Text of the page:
Jab (Ex): If the fighter is wielding a piercing weapon, he can take a full-round action to make an attack at his highest base attack bonus. This attack ignores the target’s armor bonus and natural armor bonus. Further, if it hits, it automatically threatens a critical (and the roll to confirm the critical also ignores the target's armor bonuses). The fighter must be of at least 8th level to select this prowess.

Leap (Ex): The fighter can perform a bull rush attack against several foes by jumping into the midst of them. The fighter must precede the attack with a jump. Each foe adjacent to the fighter’s landing point must make a Reflex save (DC 10 + ˝ the fighter’s level + the fighter’s Strength modifier) or be knocked backwards 5 feet. Further, each target that failed its Reflex save takes 1d6 damage per two fighter levels. The fighter must already have the bash prowess to select this prowess.

Overpowering Attack (Ex): The fighter can focus his attention in combat to deliver a single deadly attack. As a standard action, he makes one attack at his highest base attack bonus. That attack deals double damage, as do any other attacks he makes before the start of his next turn. The damage from overpowering attack is multiplied before any multipliers from a confirmed critical hit are calculated. The fighter must be of at least 16th level to select this prowess.

Parry (Ex): The fighter is an expert at turning blows aside. As a reaction, he may negate a melee attack against him by making an opposed melee attack roll of his own at his highest base attack bonus. If his opposed attack roll equals or exceeds the incoming attack roll, that attack is negated. The fighter may perform a parry any number of times per round, but takes a cumulative -5 penalty on each attempt made in the same round after the first. The fighter must be at least 6th level to select this prowess.

Recovery (Ex): The fighter becomes adept at shrugging off conditions that would hamper him. As a standard action, a fighter can remove a number of the following conditions from himself equal to his Constitution bonus (if any): blinded, dazed, deafened, exhausted, fatigued, nauseated, panicked, paralyzed, shaken, or stunned. The fighter must be of at least 8th level to select this prowess, and he can use it a number of times per day equal to his Constitution modifier (minimum once).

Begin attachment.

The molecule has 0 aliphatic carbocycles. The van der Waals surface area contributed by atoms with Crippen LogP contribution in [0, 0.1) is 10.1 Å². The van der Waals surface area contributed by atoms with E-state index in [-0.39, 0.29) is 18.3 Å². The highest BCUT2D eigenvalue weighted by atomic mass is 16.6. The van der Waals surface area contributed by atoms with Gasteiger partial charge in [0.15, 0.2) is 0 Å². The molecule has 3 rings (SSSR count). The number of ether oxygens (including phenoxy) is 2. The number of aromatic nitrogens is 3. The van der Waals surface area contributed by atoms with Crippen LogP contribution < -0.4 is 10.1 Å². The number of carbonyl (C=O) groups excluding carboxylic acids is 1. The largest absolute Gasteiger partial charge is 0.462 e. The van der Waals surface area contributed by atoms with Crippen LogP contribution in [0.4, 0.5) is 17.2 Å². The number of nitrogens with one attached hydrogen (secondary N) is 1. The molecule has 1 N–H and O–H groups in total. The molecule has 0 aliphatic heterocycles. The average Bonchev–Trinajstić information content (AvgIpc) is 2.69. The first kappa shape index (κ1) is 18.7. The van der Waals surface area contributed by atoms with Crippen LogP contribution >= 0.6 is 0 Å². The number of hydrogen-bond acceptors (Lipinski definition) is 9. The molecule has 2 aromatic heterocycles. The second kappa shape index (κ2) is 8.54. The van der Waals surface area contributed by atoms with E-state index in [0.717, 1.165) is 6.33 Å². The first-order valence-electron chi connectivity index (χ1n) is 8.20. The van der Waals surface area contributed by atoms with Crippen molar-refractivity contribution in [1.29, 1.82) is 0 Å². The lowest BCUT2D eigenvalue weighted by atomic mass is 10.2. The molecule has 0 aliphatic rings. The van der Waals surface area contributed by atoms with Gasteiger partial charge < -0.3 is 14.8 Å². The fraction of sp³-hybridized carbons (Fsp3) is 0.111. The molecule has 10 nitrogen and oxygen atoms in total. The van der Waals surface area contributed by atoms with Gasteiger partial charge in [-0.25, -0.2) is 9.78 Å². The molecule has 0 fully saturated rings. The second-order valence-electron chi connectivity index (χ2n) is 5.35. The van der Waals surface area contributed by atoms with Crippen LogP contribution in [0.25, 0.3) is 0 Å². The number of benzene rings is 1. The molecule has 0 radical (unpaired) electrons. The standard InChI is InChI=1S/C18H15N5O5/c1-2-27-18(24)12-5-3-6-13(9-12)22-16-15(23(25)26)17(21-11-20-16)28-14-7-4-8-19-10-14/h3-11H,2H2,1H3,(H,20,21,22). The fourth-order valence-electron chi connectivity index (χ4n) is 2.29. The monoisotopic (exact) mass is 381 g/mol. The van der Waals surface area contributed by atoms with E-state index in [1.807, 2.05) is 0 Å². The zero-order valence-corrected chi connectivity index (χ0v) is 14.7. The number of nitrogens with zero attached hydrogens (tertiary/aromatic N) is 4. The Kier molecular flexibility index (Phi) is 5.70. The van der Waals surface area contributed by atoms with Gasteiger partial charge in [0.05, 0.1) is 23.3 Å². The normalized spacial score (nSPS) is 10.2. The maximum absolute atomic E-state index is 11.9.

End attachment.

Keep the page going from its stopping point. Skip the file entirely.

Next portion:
Riposte (Ex): The fighter can respond to attacks made against him with an attack of his own. Whenever he successfully parries an attack, he may use the result of his opposed attack roll to make an immediate melee attack on the enemy that attacked him. The fighter must possess the parry prowess to select this prowess, and be at least 10th level.

Safe Shot (Ex): The fighter does not provoke attacks of opportunity when making ranged attacks. Further, if he has the Point Blank Shot feat, he is treated as having the Close Combat Shot feat as well for any and all purposes.

Stamina Reserve (Ex): The fighter gains +1 Constitution, and a +2 bonus on Constitution checks and Constitution-based skill checks. This prowess may be selected any number of times. Its effects stack.

Stunning Blow (Ex): The fighter’s blows render his opponents senseless. As a standard action, he makes a single melee attack at his highest base attack bonus. If his attack is successful, he deals damage as normal and the target must succeed on a Fortitude saving throw (DC 10 + ˝ the fighter’s level + the fighter’s Strength modifier) or be stunned for 1 round. The fighter must be of at least 8th level before selecting this prowess.

Trick Shot (Ex): The fighter chooses one of the following combat maneuvers or actions: bull rush, disarm, feint, sunder, or trip. The fighter can perform this action with a ranged attack against any target within 30 feet, albeit at a -5 penalty. This prowess may be selected up to five times, each time selecting an additional combat maneuver; in addition, the penalty to perform the maneuver at a range decrease by 2 each time he selects this prowess, to a minimum of 0. Further, if the fighter has taken this prowess four times, then he receives a bonus on trick shots equal to his Strength modifier. The fighter must be at least 4th level to select this prowess.

Grit (Ex): Beginning at 5th level, a fighter can resist magical and unusual attacks with great fortitude. If he makes a successful Fortitude save against an attack that normally would have a lesser effect on a successful save (such as any spell with a saving throw entry of Fortitude partial), he instead completely negates the effect. An unconscious or sleeping fighter does not gain the benefit of grit.